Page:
After the Democratic primary in turned racially divisive in January, Senators and essentially declared a truce and put a stop to fighting between their camps. But this week, race has once again begun casting a pall over the battle between the two.
On Wednesday a close ally of Mrs. Clinton, , the Democratic vice-presidential nominee in 1984 who was on the Clinton finance committee, resigned from the campaign after being criticized by Mr. Obama’s advisers, among others, for her recent comments that “if Obama was a white man, he would not be in this position” as a leading presidential contender.
Ms. Ferraro did not disavow that remark. Mrs. Clinton, while calling it regrettable, did not break with her.
Mr. Obama, speaking to reporters on Wednesday, said he did not believe that there was “a directive in the Clinton campaign saying, ‘Let’s heighten the racial elements in the campaign.’ I certainly wouldn’t want to think that.”
He said he was puzzled at how, after more than a year of campaigning, race and sex are at the forefront as never before.
“I don’t want to deny the role of race and gender in our society,” he said. “They’re there, and they’re powerful. But I don’t think it’s productive.”
Yet race, as well as sex, have been unavoidable subtexts of the Democratic campaign since the two candidates began seeking to be the first African-American or the first woman to lead a party’s presidential ticket. In the primaries and caucuses this winter, too, Mrs. Clinton has enjoyed substantial support from women, while Mr. Obama has increasingly drawn overwhelming votes from blacks.
The Tuesday primary in , a state where the electorate has historically been racially polarized, generated one of the most divided votes. Mrs. Clinton received 8 percent of the black vote, and Mr. Obama received 26 percent of the white vote, according to exit polls by Edison/Mitofsky for The Associated Press and television networks.
Mrs. Clinton’s advisers said Wednesday that they were concerned about her standing among blacks, once a core constituency for her and her husband, but that they also believed that black support for Mr. Obama was a foregone conclusion at this point.
They said they were wrestling with ways to make inroads with blacks in , which holds the next primary, on April 22.
Mrs. Clinton’s reluctance to sideline Ms. Ferraro, who made her comments last week to The Daily Breeze in Torrance, Calif., left the specter of race hanging over the Democratic contest.
That decision drew a sharp rebuke on Wednesday from the Rev. , the black political leader in New York and a former presidential candidate, who questioned whether Mrs. Clinton’s campaign was keeping the issue alive as a way to win white votes in Pennsylvania.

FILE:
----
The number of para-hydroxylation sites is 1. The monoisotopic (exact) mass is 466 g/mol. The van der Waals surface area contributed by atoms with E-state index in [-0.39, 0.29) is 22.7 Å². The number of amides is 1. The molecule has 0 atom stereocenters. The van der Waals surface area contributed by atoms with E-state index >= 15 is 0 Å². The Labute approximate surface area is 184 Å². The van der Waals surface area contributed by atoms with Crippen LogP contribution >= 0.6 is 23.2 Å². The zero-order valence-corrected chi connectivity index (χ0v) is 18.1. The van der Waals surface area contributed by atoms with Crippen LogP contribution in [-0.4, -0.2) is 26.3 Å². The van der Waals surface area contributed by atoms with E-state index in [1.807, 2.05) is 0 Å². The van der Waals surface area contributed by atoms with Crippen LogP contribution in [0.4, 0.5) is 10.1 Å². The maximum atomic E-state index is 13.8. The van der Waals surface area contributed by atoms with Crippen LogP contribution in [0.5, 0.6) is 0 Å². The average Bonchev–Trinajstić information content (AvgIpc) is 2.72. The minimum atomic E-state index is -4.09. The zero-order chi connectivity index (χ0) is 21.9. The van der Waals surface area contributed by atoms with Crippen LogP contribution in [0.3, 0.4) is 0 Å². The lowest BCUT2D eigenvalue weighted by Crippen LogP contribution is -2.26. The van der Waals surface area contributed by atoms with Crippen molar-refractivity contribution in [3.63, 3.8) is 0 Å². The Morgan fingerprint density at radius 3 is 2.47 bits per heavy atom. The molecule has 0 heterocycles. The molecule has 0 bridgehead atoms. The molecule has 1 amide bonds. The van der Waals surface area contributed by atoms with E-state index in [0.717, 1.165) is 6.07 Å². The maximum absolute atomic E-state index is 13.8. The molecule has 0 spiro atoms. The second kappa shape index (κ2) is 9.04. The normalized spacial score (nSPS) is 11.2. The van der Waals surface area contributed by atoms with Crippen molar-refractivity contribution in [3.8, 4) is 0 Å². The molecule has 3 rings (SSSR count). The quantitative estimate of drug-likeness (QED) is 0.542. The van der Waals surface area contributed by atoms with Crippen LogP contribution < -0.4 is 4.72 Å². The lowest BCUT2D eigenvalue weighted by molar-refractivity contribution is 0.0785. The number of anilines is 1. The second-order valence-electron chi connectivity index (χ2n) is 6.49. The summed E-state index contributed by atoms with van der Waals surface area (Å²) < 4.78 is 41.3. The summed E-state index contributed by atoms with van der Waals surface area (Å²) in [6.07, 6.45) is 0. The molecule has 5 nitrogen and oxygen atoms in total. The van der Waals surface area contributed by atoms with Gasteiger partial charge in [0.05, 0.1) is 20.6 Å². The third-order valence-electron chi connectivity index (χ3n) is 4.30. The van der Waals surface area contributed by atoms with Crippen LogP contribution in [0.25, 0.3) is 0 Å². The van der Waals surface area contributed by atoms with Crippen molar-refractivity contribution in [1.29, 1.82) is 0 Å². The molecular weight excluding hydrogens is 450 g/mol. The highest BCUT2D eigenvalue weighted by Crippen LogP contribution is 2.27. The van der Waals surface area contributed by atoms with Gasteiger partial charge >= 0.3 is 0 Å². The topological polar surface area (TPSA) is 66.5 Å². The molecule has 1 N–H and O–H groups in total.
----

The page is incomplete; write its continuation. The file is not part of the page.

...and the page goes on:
In addition to Ms. Ferraro’s remark, Mr. Sharpton cited Mrs. Clinton’s decision not to fire her top ally in Pennsylvania, Gov. , for saying in February that some white voters there were “probably not ready to vote for an African-American candidate.”
“When you hear the lack of total denunciation of Ferraro, when you hear Rendell saying there are whites who will never vote for a black, one has to wonder if the Clinton campaign has a Pennsylvania strategy to appeal to voters on race,” Mr. Sharpton said in an interview. “I would hope Mrs. Clinton would make it clear that she is not doing that.”
Mr. Sharpton ran against Ms. Ferraro in 1992 in New York in a primary for a Senate seat.
, the Clinton campaign’s communications director, said in response: “She has made it clear. She makes it clear all the time.”
From virtually the start of the contest between Mrs. Clinton and Mr. Obama in January 2007, they have sought to move beyond race and sex, acknowledging that their possible nominations would be historic, yet saying they were running on their qualifications.
Using sex, race against each other
At the same time, each has used the issue against the other. Mr. Obama’s advisers suggested that Mrs. Clinton was playing the sex card last fall after a brutal debate where several male contenders criticized her.
Mrs. Clinton’s advisers and former President suggested that black candidates like Mr. Obama had done well in South Carolina because of support among African-Americans there.
Although Mr. Obama did not directly call on Ms. Ferraro to quit the campaign finance committee, his aides worked to keep the issue alive. They set up a conference call with reporters to draw attention to the comment.
On Wednesday, Mr. Obama called the remark wrongheaded but said he did not believe that Ms. Ferraro intended it to be racist.
“The Clinton campaign has talked more during the course of the last few months about what groups are supporting her and what groups are supporting me and trying to make a case that the reason she should be the nominee is that there are a set of voters that Obama might not get,” he said. “And that seems to track in a certain racial demographic.”
Mr. Obama’s advisers noted that his support among whites in Mississippi increased, to a small degree, over that in South Carolina, when some Democrats had feared that Mr. Obama could be called a candidate who appealed just to black voters.
Race has been a defining feature of the primary contests. Beyond Mississippi, Mrs. Clinton was backed by 5 percent of black voters in Illinois, Mr. Obama’s home state; 8 percent in Wisconsin, where black voters made up 8 percent of the Democratic primary vote; 9 percent in Delaware; 10 percent in Virginia; and 11 percent in Georgia, all states Mr. Obama won.
Mr. Obama’s 26 percent support among whites in Tuesday’s primary was one of his worst performances with this group.
He had previously been supported by 16 percent of white voters in Arkansas; 23 percent in Florida, where the candidates did not actively campaign; 24 percent in South Carolina, where was still competing; and 25 percent in Alabama.
Dalia Sussman contributed reporting.